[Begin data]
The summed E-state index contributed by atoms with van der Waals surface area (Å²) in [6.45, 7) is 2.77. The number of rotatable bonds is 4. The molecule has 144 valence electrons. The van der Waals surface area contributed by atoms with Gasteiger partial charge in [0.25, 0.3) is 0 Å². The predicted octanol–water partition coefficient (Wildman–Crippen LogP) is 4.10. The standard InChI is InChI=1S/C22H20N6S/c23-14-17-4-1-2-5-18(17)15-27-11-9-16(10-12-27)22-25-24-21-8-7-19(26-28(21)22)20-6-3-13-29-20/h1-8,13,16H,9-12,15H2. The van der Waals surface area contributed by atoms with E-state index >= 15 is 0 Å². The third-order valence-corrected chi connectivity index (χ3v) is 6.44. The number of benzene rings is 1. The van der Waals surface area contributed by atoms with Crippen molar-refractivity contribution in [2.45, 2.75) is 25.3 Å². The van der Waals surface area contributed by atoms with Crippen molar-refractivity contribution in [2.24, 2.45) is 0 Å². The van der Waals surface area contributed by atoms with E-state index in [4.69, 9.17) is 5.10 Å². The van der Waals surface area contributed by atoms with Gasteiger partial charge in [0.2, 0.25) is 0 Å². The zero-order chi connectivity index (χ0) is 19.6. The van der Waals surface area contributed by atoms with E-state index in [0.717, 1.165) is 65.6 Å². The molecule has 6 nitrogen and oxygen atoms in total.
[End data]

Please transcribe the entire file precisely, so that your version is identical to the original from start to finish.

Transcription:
The summed E-state index contributed by atoms with van der Waals surface area (Å²) in [6.45, 7) is 2.77. The number of rotatable bonds is 4. The molecule has 144 valence electrons. The van der Waals surface area contributed by atoms with Gasteiger partial charge in [0.25, 0.3) is 0 Å². The predicted octanol–water partition coefficient (Wildman–Crippen LogP) is 4.10. The standard InChI is InChI=1S/C22H20N6S/c23-14-17-4-1-2-5-18(17)15-27-11-9-16(10-12-27)22-25-24-21-8-7-19(26-28(21)22)20-6-3-13-29-20/h1-8,13,16H,9-12,15H2. The van der Waals surface area contributed by atoms with E-state index >= 15 is 0 Å². The third-order valence-corrected chi connectivity index (χ3v) is 6.44. The number of benzene rings is 1. The van der Waals surface area contributed by atoms with Crippen molar-refractivity contribution in [2.45, 2.75) is 25.3 Å². The van der Waals surface area contributed by atoms with Crippen molar-refractivity contribution in [2.24, 2.45) is 0 Å². The van der Waals surface area contributed by atoms with E-state index in [4.69, 9.17) is 5.10 Å². The van der Waals surface area contributed by atoms with Gasteiger partial charge in [0.2, 0.25) is 0 Å². The zero-order chi connectivity index (χ0) is 19.6. The van der Waals surface area contributed by atoms with E-state index in [0.717, 1.165) is 65.6 Å². The molecule has 6 nitrogen and oxygen atoms in total.